“Receiver” may refer to a device including at least one antenna element, at least one rectifying circuit and at least one power converter, which may utilize pockets of energy for powering, or charging an electronic device.

“Adaptive pocket-forming” may refer to dynamically adjusting pocket-forming to regulate power on one or more targeted receivers.

DETAILED DESCRIPTION

In the following detailed description, reference is made to the accompanying drawings, which form a part hereof. In the drawings, which are not to scale or to proportion, similar symbols typically identify similar components, unless context dictates otherwise. The illustrative embodiments described in the detailed description, drawings and claims, are not meant to be limiting. Other embodiments may be used and/or and other changes may be made without departing from the spirit or scope of the present disclosure.

FIG. 1 illustrates wireless power transmission 100 using pocket-forming. A transmitter 102 may transmit controlled Radio RF waves 104 which may converge in 3-d space. These Radio frequencies (RF) waves may be controlled through phase and/or relative amplitude adjustments to form constructive and destructive interference patterns (pocket-forming). Pockets of energy 108 may be formed at constructive interference patterns and can be 3-dimensional in shape whereas null-spaces may be generated at destructive interference patterns. A receiver 106 may then utilize pockets of energy 108 produced by pocket-forming for charging or powering an electronic device, for example a laptop computer 110 and thus effectively providing wireless power transmission. In other situations there can be multiple transmitters 102 and/or multiple receivers 106 for powering various electronic equipment; for example smartphones, tablets, music players, toys, and others at the same time. In other embodiments, adaptive pocket-forming may be used to regulate power on electronic devices.

FIG. 2A and 2B depict a wireless power transmission principle 200, where two waveforms, for example waveform 202 and waveform 204, as depicted in FIG. 2A may result in a unified waveform 206 as depicted in FIG. 2B. Such unified waveform 206 may be generated by constructive and destructive interference patterns between waveform 202 and waveform 204.

As depicted in FIG. 2A, at least two waveforms with slightly different frequencies such as waveform 202 and waveform 204 may be generated at 5.7 Gigahertz (GHz) and 5.8 GHz respectively. By changing the phase on one or both frequencies using suitable techniques such as pocket-forming, constructive and destructive interferences patterns may result in unified waveform 206. Unified waveform 206 may describe pockets of energy 108 and null-spaces along pocket-forming, such pockets of energy 108 may be available in certain areas where a constructive interference exists; such areas may include one or more spots which may move along pocket-forming trajectory and may be contained into wireless power range 208 X2. Wireless power range 208 X2 may include a minimum range and a maximum range of wireless power transmission 100, which may range from a few centimeters to over hundreds of meters. In addition, unified waveforms 206 may include several null-spaces, which may be available in certain areas where a destructive interference exists, such areas may include one or more null-spaces which may move along pocket-forming trajectory and may be contained into wireless power range 210 X1. Wireless power range 210 X1 may include a minimum range and a maximum range of wireless power transmission 100, which may range from a few centimeters to over hundreds of meters.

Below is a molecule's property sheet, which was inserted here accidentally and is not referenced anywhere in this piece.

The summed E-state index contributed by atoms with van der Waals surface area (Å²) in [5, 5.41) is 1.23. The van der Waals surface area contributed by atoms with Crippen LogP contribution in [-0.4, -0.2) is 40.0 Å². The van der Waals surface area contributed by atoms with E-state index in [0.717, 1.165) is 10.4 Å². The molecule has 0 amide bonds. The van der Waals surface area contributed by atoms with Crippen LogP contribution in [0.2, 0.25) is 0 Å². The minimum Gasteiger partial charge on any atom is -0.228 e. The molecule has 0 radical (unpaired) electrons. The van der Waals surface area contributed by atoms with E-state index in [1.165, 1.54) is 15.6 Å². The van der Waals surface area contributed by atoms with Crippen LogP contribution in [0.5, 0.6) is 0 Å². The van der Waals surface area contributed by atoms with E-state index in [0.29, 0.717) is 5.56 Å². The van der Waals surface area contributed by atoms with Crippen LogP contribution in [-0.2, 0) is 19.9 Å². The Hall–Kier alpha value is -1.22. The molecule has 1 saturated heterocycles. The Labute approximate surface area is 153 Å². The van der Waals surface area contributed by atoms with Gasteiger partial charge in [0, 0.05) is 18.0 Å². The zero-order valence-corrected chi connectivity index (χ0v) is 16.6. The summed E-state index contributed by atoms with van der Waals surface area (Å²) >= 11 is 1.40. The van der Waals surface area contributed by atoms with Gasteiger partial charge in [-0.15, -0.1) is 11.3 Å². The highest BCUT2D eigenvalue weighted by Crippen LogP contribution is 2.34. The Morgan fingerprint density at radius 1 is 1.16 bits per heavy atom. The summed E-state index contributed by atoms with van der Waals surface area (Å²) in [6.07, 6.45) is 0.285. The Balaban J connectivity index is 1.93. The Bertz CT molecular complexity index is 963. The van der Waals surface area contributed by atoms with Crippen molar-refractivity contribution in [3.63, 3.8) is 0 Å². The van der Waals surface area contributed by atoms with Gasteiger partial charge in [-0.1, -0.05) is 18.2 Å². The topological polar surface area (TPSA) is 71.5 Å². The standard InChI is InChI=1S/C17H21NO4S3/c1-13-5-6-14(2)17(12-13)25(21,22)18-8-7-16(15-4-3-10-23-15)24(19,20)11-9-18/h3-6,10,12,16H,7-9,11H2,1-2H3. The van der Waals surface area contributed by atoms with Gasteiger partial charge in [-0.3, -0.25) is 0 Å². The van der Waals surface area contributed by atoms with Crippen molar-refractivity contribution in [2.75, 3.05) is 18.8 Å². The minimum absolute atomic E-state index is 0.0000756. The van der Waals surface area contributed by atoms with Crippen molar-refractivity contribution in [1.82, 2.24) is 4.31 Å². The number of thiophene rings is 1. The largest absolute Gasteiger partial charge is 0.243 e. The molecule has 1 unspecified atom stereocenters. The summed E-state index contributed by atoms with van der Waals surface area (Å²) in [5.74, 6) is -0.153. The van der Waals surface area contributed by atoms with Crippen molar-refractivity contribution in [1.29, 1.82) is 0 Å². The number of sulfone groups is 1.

FIG. 3 depicts wireless power transmission with selective range 300, where a transmitter 302 may produce pocket-forming for a plurality of receivers 308. Transmitter 302 may generate pocket-forming through wireless power transmission with selective range 300, which may include one or more wireless charging radii 304 and one or more radii of null-space 306. A plurality of electronic devices may be charged or powered in wireless charging radii 304. Thus, several spots of energy may be created, such spots may be employed for enabling restrictions for powering and charging electronic devices, such restrictions may include: Operation of specific electronics in a specific or limited spot contained in wireless charging radii 304. Furthermore, safety restrictions may be implemented by the use of wireless power transmission with selective range 300, such safety restrictions may avoid pockets of energy 108 over areas or zones where energy needs to be avoided, such areas may include areas including sensitive equipment to pockets of energy 108 and/or people who do not want pockets of energy 108 over and/or near them.

FIG. 4 depicts wireless power transmission with selective range 400, where a transmitter 402 may produce pocket-forming for a plurality of receivers 406. Transmitter 402 may generate pocket-forming through wireless power transmission with selective range 400, which may include one or more wireless charging spots 404. A plurality of electronic devices may be charged or powered in wireless charging spots 404. Pockets of energy 108 may be generated over a plurality of receivers 406 regardless the obstacles 408 surrounding them, such effect may be produced because destructive interference may be generated in zones or areas where obstacles 408 are present. Therefore, pockets of energy 108 may be generated through constructive interference in wireless charging spots 404. Location of pockets of energy 108 may be performed by tacking receivers 406 and by enabling a plurality of communication protocols by a variety of communication systems such as, Bluetooth technology, infrared communication, WI-FI, FM radio among others.

While various aspects and embodiments have been disclosed herein, other aspects and embodiments may be contemplated. The various aspects and embodiments disclosed herein are for purposes of illustration and are not intended to be limiting, with the true scope and spirit being indicated by the following claims.

Claims

1. A method for wireless power transmission comprising: